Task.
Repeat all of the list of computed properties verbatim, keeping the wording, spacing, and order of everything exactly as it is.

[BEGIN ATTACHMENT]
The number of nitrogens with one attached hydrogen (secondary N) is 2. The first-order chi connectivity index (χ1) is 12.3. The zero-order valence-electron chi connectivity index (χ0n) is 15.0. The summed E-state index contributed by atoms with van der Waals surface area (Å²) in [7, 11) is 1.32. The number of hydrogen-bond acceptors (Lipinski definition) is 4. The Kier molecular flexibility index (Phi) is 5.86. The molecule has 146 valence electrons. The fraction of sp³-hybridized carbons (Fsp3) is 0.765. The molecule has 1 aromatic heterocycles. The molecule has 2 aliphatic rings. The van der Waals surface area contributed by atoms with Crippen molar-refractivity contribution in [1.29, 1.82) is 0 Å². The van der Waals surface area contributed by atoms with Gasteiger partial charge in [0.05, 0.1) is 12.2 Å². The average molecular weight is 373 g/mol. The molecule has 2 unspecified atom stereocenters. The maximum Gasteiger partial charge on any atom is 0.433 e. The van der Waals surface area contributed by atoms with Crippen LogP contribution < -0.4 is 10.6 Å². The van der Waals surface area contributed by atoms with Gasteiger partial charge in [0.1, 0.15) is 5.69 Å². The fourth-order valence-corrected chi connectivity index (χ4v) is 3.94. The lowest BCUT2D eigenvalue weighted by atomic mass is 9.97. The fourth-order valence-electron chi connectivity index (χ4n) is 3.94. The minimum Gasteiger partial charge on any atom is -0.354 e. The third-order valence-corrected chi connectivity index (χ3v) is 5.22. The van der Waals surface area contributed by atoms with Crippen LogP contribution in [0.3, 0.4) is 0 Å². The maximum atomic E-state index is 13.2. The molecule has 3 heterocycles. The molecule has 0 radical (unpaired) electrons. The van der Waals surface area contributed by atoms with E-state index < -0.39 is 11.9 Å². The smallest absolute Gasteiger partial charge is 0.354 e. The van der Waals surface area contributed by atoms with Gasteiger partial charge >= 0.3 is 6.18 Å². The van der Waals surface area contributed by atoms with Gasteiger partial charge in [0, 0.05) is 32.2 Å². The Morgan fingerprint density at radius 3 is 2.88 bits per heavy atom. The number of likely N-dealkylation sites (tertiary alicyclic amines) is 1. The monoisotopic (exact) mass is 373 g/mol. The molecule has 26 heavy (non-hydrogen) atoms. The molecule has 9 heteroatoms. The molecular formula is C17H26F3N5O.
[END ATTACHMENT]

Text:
The number of nitrogens with one attached hydrogen (secondary N) is 2. The first-order chi connectivity index (χ1) is 12.3. The zero-order valence-electron chi connectivity index (χ0n) is 15.0. The summed E-state index contributed by atoms with van der Waals surface area (Å²) in [7, 11) is 1.32. The number of hydrogen-bond acceptors (Lipinski definition) is 4. The Kier molecular flexibility index (Phi) is 5.86. The molecule has 146 valence electrons. The fraction of sp³-hybridized carbons (Fsp3) is 0.765. The molecule has 1 aromatic heterocycles. The molecule has 2 aliphatic rings. The van der Waals surface area contributed by atoms with Crippen molar-refractivity contribution in [1.29, 1.82) is 0 Å². The van der Waals surface area contributed by atoms with Gasteiger partial charge in [0.05, 0.1) is 12.2 Å². The average molecular weight is 373 g/mol. The molecule has 2 unspecified atom stereocenters. The maximum Gasteiger partial charge on any atom is 0.433 e. The van der Waals surface area contributed by atoms with Crippen LogP contribution < -0.4 is 10.6 Å². The van der Waals surface area contributed by atoms with Gasteiger partial charge in [0.1, 0.15) is 5.69 Å². The fourth-order valence-corrected chi connectivity index (χ4v) is 3.94. The lowest BCUT2D eigenvalue weighted by atomic mass is 9.97. The fourth-order valence-electron chi connectivity index (χ4n) is 3.94. The minimum Gasteiger partial charge on any atom is -0.354 e. The third-order valence-corrected chi connectivity index (χ3v) is 5.22. The van der Waals surface area contributed by atoms with Crippen LogP contribution in [0.3, 0.4) is 0 Å². The maximum atomic E-state index is 13.2. The molecule has 3 heterocycles. The molecule has 0 radical (unpaired) electrons. The van der Waals surface area contributed by atoms with E-state index < -0.39 is 11.9 Å². The smallest absolute Gasteiger partial charge is 0.354 e. The van der Waals surface area contributed by atoms with Gasteiger partial charge >= 0.3 is 6.18 Å². The van der Waals surface area contributed by atoms with Gasteiger partial charge in [0, 0.05) is 32.2 Å². The Morgan fingerprint density at radius 3 is 2.88 bits per heavy atom. The number of likely N-dealkylation sites (tertiary alicyclic amines) is 1. The monoisotopic (exact) mass is 373 g/mol. The molecule has 26 heavy (non-hydrogen) atoms. The molecule has 9 heteroatoms. The molecular formula is C17H26F3N5O.